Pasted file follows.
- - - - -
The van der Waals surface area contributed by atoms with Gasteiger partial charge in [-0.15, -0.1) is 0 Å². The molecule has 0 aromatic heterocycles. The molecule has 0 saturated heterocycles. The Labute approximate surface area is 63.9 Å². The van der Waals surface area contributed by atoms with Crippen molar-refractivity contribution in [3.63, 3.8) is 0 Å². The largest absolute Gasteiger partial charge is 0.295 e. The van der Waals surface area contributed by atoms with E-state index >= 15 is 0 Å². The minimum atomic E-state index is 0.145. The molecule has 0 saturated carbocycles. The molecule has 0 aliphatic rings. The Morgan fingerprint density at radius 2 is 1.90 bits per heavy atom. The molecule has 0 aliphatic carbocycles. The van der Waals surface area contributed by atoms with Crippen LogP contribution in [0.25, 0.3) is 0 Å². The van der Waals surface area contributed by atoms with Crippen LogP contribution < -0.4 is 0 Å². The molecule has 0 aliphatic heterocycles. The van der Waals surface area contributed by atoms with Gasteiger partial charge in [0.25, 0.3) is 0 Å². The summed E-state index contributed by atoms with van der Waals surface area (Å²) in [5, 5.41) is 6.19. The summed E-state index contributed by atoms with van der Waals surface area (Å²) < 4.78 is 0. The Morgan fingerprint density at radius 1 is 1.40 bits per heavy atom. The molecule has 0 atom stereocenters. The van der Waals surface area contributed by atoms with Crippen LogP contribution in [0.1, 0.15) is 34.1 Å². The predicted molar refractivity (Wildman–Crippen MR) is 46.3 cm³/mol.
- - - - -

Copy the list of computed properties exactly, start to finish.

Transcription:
The van der Waals surface area contributed by atoms with Gasteiger partial charge in [-0.15, -0.1) is 0 Å². The molecule has 0 aromatic heterocycles. The molecule has 0 saturated heterocycles. The Labute approximate surface area is 63.9 Å². The van der Waals surface area contributed by atoms with Crippen molar-refractivity contribution in [3.63, 3.8) is 0 Å². The largest absolute Gasteiger partial charge is 0.295 e. The van der Waals surface area contributed by atoms with E-state index >= 15 is 0 Å². The minimum atomic E-state index is 0.145. The molecule has 0 saturated carbocycles. The molecule has 0 aliphatic rings. The Morgan fingerprint density at radius 2 is 1.90 bits per heavy atom. The molecule has 0 aliphatic carbocycles. The van der Waals surface area contributed by atoms with Crippen LogP contribution in [0.25, 0.3) is 0 Å². The van der Waals surface area contributed by atoms with Crippen LogP contribution < -0.4 is 0 Å². The molecule has 0 aliphatic heterocycles. The van der Waals surface area contributed by atoms with Gasteiger partial charge in [0.25, 0.3) is 0 Å². The summed E-state index contributed by atoms with van der Waals surface area (Å²) in [5, 5.41) is 6.19. The summed E-state index contributed by atoms with van der Waals surface area (Å²) < 4.78 is 0. The Morgan fingerprint density at radius 1 is 1.40 bits per heavy atom. The molecule has 0 atom stereocenters. The van der Waals surface area contributed by atoms with Crippen LogP contribution in [0.1, 0.15) is 34.1 Å². The predicted molar refractivity (Wildman–Crippen MR) is 46.3 cm³/mol.